15. Could you please provide clarification on what the data submission process entails? Are we expecting to develop a website for data submission, or should we share specific locations where data can be uploaded?

The main objective of the NOFO is to provide a solution for data to be shared securely to identity duplicate cases between health departments conducting HIV surveillance. The manner in which the applicant chooses to accomplish this objective should be described in the application.

16. Based on my understanding, the de-duplication and matching logic have already been developed. Could you confirm if this is accurate?

The objective of the NOFO is to provide an efficient method of identifying duplicate cases between health department HIV surveillance systems. This method does not need to be based on what has been done in previous funding opportunities. The applicant should describe their proposed method of deduplication in the application.

17. Can we gain insights into the HIV surveillance variables used to determine the level of matching?

Upon request a sample HIV surveillance data set can be provided to the applicant. In general, the HIV surveillance system includes variables on demographic characteristics, HIV-related laboratory results, HIV testing and treatment history, vital statistics, and previous duplicate review resolution.

18. Regarding the directive to “provide feedback reports to jurisdictions on the matching levels of case pairs,” are we matching person data with other adjudicators and delivering reports in the form of dashboards?

One of the required activities of the NOFO is to provide a report back to participating health departments on the matching level of identified potential duplicates. How this report is delivered should be described by the applicant in their application.


Technical Difficulties

 If technical difficulties are encountered at, applicants should contact Customer Service at The Contact Center is available 24 hours a day, 7 days a week, except federal holidays. The Contact Center is available by phone at 1-800-518-4726 or by e-mail at Application submissions sent by e-mail or fax, or on CDs or thumb drives will not be accepted. Please note that is managed by HHS.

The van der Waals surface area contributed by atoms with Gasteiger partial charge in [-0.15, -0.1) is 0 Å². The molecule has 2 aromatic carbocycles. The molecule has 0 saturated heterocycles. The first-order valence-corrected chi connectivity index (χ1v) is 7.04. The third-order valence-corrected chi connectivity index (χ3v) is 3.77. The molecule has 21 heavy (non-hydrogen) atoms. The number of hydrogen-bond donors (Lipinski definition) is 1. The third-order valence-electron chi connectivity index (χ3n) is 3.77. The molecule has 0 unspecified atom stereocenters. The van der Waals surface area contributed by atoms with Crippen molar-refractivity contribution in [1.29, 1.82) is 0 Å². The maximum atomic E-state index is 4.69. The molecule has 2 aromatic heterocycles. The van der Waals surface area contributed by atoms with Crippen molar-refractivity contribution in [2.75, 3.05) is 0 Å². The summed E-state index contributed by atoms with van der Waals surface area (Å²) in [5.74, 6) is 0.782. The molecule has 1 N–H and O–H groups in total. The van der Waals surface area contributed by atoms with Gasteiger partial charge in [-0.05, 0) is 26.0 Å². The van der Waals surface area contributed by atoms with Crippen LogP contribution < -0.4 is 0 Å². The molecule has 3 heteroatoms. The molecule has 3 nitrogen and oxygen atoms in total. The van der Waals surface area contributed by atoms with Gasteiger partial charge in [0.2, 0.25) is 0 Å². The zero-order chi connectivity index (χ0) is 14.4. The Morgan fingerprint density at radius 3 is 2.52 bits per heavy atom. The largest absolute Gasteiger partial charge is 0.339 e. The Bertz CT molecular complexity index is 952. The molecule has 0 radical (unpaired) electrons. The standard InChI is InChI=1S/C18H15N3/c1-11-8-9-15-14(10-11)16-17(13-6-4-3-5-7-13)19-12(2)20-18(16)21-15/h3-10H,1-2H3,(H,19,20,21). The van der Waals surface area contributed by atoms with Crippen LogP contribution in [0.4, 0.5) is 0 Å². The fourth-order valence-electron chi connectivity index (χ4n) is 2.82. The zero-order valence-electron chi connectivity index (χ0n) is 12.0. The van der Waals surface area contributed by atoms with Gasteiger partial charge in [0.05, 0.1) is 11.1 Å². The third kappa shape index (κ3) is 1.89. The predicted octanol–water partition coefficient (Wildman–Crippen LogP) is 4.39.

Paper Submission

 If technical difficulties are encountered at, applicants should call the Contact Center at 1-800-518-4726 or e-mail them at for assistance. After consulting with the Contact Center, if the technical difficulties remain unresolved and electronic submission is not possible, applicants may e-mail CDC GMO/GMS, before the deadline, and request permission to submit a paper application. Such requests are handled on a case-by-case basis.

An applicant’s request for permission to submit a paper application must:

  1. Include the case number assigned to the inquiry
  2. Describe the difficulties that prevent electronic submission and the efforts taken with the Contact Center to submit electronically; and
  3. Be received via e-mail to the GMS/GMO listed below at least three calendar days before the application deadline. Paper applications submitted without prior approval will not be considered.
    If a paper application is authorized, OGS will advise the applicant of specific instructions for submitting the application via email.

For programmatic technical assistance, contact:
Kristen Hess
Project Officer
Department of Health and Human Services
Centers for Disease Control and Prevention
1600 Clifton Rd NE; MS H24-5
Atlanta, GA 30329-4027
Telephone: 404-639-1555

For financial, awards management, or budget assistance, contact:
Edna Green
Grants Management Specialist
Department of Health and Human Services
Office of Grants Services
Chamblee Building 102, Mailstop, S102-1, Atlanta, GA 30341
Office of Grants Services (OGS) – Branch 1
Centers for Disease Control and Prevention
Telephone: 770-488-2858

For assistance with submission difficulties related to, contact the Contact Center by phone at 1-800-518-4726.